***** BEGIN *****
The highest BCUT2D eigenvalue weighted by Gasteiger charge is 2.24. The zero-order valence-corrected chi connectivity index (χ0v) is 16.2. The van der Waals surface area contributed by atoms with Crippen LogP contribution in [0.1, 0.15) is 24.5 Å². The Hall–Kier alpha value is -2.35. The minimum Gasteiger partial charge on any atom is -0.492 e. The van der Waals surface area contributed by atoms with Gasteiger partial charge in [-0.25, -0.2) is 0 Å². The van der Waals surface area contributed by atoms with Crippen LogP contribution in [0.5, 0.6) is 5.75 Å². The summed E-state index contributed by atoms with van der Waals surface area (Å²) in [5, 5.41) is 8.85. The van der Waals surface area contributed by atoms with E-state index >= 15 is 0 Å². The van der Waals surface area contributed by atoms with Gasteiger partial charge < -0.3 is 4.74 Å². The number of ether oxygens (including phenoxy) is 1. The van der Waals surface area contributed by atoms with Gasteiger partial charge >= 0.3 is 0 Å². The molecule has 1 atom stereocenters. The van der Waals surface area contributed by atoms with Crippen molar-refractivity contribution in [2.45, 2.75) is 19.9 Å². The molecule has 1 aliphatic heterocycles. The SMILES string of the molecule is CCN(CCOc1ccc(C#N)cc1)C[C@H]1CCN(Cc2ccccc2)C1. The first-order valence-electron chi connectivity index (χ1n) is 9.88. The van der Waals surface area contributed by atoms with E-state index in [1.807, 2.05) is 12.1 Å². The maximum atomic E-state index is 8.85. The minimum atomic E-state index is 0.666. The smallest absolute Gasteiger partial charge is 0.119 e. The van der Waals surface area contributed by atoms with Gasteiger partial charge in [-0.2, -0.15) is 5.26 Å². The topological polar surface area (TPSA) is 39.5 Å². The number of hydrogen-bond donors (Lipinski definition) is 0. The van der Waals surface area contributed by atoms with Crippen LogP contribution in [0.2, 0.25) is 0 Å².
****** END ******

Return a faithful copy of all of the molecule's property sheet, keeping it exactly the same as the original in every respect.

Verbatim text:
The highest BCUT2D eigenvalue weighted by Gasteiger charge is 2.24. The zero-order valence-corrected chi connectivity index (χ0v) is 16.2. The van der Waals surface area contributed by atoms with Crippen LogP contribution in [0.1, 0.15) is 24.5 Å². The Hall–Kier alpha value is -2.35. The minimum Gasteiger partial charge on any atom is -0.492 e. The van der Waals surface area contributed by atoms with Gasteiger partial charge in [-0.25, -0.2) is 0 Å². The van der Waals surface area contributed by atoms with Crippen LogP contribution in [0.5, 0.6) is 5.75 Å². The summed E-state index contributed by atoms with van der Waals surface area (Å²) in [5, 5.41) is 8.85. The van der Waals surface area contributed by atoms with E-state index >= 15 is 0 Å². The van der Waals surface area contributed by atoms with Gasteiger partial charge < -0.3 is 4.74 Å². The number of ether oxygens (including phenoxy) is 1. The van der Waals surface area contributed by atoms with Gasteiger partial charge >= 0.3 is 0 Å². The molecule has 1 atom stereocenters. The van der Waals surface area contributed by atoms with Crippen molar-refractivity contribution in [2.45, 2.75) is 19.9 Å². The molecule has 1 aliphatic heterocycles. The SMILES string of the molecule is CCN(CCOc1ccc(C#N)cc1)C[C@H]1CCN(Cc2ccccc2)C1. The first-order valence-electron chi connectivity index (χ1n) is 9.88. The van der Waals surface area contributed by atoms with E-state index in [1.807, 2.05) is 12.1 Å². The maximum atomic E-state index is 8.85. The minimum atomic E-state index is 0.666. The smallest absolute Gasteiger partial charge is 0.119 e. The van der Waals surface area contributed by atoms with Gasteiger partial charge in [-0.2, -0.15) is 5.26 Å². The topological polar surface area (TPSA) is 39.5 Å². The number of hydrogen-bond donors (Lipinski definition) is 0. The van der Waals surface area contributed by atoms with Crippen LogP contribution in [0.2, 0.25) is 0 Å².